Inductees A four-year letterman in football, basketball, and track at Richwoods High School, Telander went on to earn all-Big Ten Conference academic honors as a football player at Northwestern University before launching a successful writing career.
Telander joined the staff of Sports Illustrated in 1974, and eight years later became a senior writer for the weekly magazine. He also had three books published to date: "Joe Namath and the Other Guys,î" "The Hundred-Yard Lie," and "Heaven is a Playground," the latter adapted into a moving picture.
A regular panelist for ì"The Sportswriters on TV," (Sports Channel America cable), Telander was drafted in 1971 in the eighth round by the Kansas City Chiefs of the National Football League. "That didn't last too long, which was pretty much OK with me," said the veteran starter at cornerback for the Northwestern Wildcats.
In 1970, Telander helped Northwestern come within one-half of an unbeaten conference record, only to have Ohio State rally for the victory and the trip to the Rose Bowl.
As a junior at Richwoods, Telander played end in football and was a starting safety-quarterback as a senior. He also played against the 1967 Pekin state basketball championship team that tonight enters the Hall of Fame.
A four-year letterman in football, basketball, and track at Richwoods High School, Telander went on to earn all-Big Ten Conference academic honors as a football player at Northwestern University before launching a successful writing career.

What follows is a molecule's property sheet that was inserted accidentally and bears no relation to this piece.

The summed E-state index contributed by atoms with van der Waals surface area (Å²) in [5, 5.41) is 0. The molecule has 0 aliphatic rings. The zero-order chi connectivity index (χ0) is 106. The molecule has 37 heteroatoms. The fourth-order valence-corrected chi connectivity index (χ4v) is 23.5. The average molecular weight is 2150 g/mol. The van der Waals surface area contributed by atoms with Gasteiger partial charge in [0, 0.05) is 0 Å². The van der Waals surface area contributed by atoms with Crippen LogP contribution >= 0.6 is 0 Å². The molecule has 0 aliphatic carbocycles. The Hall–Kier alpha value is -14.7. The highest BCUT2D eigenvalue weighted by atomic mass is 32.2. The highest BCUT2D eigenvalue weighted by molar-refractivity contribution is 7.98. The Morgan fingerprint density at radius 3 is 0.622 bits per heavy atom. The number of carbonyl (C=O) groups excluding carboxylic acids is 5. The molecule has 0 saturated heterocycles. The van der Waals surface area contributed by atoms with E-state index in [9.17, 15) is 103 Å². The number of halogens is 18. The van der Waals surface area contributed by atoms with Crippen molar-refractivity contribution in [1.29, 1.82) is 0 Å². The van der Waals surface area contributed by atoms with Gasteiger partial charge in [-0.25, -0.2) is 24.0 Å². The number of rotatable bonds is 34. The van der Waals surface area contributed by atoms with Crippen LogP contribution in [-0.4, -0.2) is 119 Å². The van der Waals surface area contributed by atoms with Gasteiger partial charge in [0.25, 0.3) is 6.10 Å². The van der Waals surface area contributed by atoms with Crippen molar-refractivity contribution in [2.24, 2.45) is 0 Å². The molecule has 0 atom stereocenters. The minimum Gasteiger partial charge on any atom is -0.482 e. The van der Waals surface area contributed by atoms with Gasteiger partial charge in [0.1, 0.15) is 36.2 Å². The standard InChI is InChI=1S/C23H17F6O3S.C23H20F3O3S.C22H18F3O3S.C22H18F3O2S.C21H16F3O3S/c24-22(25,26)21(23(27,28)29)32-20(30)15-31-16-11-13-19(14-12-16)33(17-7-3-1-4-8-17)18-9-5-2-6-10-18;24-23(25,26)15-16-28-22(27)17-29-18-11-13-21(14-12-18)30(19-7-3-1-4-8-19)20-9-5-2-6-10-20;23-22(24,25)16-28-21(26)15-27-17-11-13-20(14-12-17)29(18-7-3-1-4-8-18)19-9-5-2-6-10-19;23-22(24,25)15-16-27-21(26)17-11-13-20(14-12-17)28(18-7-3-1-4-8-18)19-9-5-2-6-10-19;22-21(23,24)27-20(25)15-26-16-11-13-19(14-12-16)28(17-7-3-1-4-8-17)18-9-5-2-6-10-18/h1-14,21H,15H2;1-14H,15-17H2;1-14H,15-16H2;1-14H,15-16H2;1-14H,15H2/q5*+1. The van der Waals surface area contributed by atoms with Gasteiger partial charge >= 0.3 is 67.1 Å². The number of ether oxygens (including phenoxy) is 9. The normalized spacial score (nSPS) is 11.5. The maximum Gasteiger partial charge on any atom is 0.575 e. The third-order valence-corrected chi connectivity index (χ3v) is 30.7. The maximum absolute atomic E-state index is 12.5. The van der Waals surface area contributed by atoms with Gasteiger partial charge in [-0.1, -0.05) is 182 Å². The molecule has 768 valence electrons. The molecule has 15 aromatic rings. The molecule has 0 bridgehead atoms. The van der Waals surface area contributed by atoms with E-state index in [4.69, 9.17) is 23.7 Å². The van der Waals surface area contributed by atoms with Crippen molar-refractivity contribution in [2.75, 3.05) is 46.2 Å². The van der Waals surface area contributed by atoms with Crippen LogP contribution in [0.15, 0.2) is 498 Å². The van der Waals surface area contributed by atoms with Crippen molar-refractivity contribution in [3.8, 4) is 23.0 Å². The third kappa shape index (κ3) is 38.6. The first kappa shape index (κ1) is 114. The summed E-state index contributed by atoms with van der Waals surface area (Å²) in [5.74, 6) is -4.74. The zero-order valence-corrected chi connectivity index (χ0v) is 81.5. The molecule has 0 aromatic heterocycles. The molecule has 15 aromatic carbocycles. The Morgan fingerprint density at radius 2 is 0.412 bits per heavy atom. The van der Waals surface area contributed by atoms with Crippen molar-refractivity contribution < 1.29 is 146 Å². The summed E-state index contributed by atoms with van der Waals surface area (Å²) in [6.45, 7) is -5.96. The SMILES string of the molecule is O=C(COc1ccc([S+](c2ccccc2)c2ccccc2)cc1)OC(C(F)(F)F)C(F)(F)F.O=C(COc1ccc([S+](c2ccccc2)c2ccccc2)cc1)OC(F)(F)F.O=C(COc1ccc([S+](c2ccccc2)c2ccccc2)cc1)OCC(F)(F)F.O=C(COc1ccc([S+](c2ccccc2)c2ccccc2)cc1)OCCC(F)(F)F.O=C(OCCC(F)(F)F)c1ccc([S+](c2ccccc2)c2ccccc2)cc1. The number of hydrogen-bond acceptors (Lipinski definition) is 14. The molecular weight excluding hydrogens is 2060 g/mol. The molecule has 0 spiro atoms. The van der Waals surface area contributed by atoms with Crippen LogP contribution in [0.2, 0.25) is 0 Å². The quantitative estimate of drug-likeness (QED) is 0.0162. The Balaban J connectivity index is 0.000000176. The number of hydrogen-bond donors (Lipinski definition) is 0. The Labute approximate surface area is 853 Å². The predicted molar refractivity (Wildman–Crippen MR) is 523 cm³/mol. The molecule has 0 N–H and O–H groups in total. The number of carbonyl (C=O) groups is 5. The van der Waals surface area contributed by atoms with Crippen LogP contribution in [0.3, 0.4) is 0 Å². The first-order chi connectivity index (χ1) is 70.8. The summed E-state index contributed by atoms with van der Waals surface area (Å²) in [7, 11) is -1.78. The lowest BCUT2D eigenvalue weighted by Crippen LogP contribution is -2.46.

Tom’s outstanding baseball career was highlighted by Major League baseball appearances as a pitcher with the Toronto Blue Jays. He was the winning pitcher in his first outing with the Jays, his only decision in the Big Leagues.
Gilles was an outstanding athlete at Bergan High School (merged with Peoria AOL/Spalding to become Peoria Notre Dame in 1988). He was selected to All-Conference basketball and baseball teams. He was named All-State in both sports in 1980, his senior year. Tom was a star on the 1980 Bergan Basketball Team (GPSHOF class of 2010) that placed 2nd in the IHSA Class A State Tournament. Arguably, the most memorable moment in Bergan’s basketball history occurred during the tournament when his steal and resulting “buzzer beating” layup gave the Trojans a thrilling 56-55 win over Sterling Newman in the Moline Super-Sectional propelling Bergan to the quarterfinals. Tom was selected to the All-Tournament 1st Team. After Bergan, Gilles continued his baseball career at Indiana State University in Terre Haute, Indiana, playing for the Sycamores from 1981-85. As a freshman and sophomore, he both played as a position player and relief pitcher. His 3.22 earned run average in 1981 was the lowest among all pitchers. Tom was strictly a position player in his final two years, playing as a regular on ISU teams that won the Missouri Valley Conference Tournament championships in each season. In the summer of 1983, he was selected as a Central Illinois Collegiate League All-Star. Soon after his college career, he attempted to land a spot on the USA Baseball Team’s 30-man roster that would compete in the 1984 Olympic Games. After making the preliminary roster against nationwide competition, he narrowly missed being named to the final roster. Tom signed his first professional contract with the New York Yankees as a 47th round pick in the 1984 draft. He played first and third base his first two seasons in the Yankees organization. He was converted to pitching in 1987 and hurled as a relief pitcher the next five seasons at Appleton, Kenosha, Orlando, and Knoxville, in the Yankees, Royals, Twins, and Blue Jays organizations. He compiled a record of 22-16. After his playing days, he shared his professional experience by coaching high school and college players.